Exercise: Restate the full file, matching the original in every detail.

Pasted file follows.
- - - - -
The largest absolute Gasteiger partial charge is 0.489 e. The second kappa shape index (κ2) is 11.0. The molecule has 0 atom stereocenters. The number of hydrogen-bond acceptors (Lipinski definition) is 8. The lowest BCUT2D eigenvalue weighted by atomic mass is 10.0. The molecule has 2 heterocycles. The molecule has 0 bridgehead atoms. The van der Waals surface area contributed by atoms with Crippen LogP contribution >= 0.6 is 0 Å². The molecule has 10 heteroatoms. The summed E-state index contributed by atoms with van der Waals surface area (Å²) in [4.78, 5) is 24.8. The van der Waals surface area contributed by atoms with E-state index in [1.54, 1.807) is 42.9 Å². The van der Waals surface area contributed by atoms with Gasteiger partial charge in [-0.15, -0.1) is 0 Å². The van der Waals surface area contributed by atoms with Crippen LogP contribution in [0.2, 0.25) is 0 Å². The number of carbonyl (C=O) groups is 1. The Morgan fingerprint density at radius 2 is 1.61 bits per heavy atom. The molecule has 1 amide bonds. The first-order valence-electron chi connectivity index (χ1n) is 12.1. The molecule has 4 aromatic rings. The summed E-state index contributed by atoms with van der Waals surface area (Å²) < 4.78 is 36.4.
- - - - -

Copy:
The largest absolute Gasteiger partial charge is 0.489 e. The second kappa shape index (κ2) is 11.0. The molecule has 0 atom stereocenters. The number of hydrogen-bond acceptors (Lipinski definition) is 8. The lowest BCUT2D eigenvalue weighted by atomic mass is 10.0. The molecule has 2 heterocycles. The molecule has 0 bridgehead atoms. The van der Waals surface area contributed by atoms with Crippen LogP contribution >= 0.6 is 0 Å². The molecule has 10 heteroatoms. The summed E-state index contributed by atoms with van der Waals surface area (Å²) in [4.78, 5) is 24.8. The van der Waals surface area contributed by atoms with E-state index in [1.54, 1.807) is 42.9 Å². The van der Waals surface area contributed by atoms with Gasteiger partial charge in [-0.15, -0.1) is 0 Å². The van der Waals surface area contributed by atoms with Crippen LogP contribution in [0.2, 0.25) is 0 Å². The number of carbonyl (C=O) groups is 1. The Morgan fingerprint density at radius 2 is 1.61 bits per heavy atom. The molecule has 1 amide bonds. The first-order valence-electron chi connectivity index (χ1n) is 12.1. The molecule has 4 aromatic rings. The summed E-state index contributed by atoms with van der Waals surface area (Å²) < 4.78 is 36.4.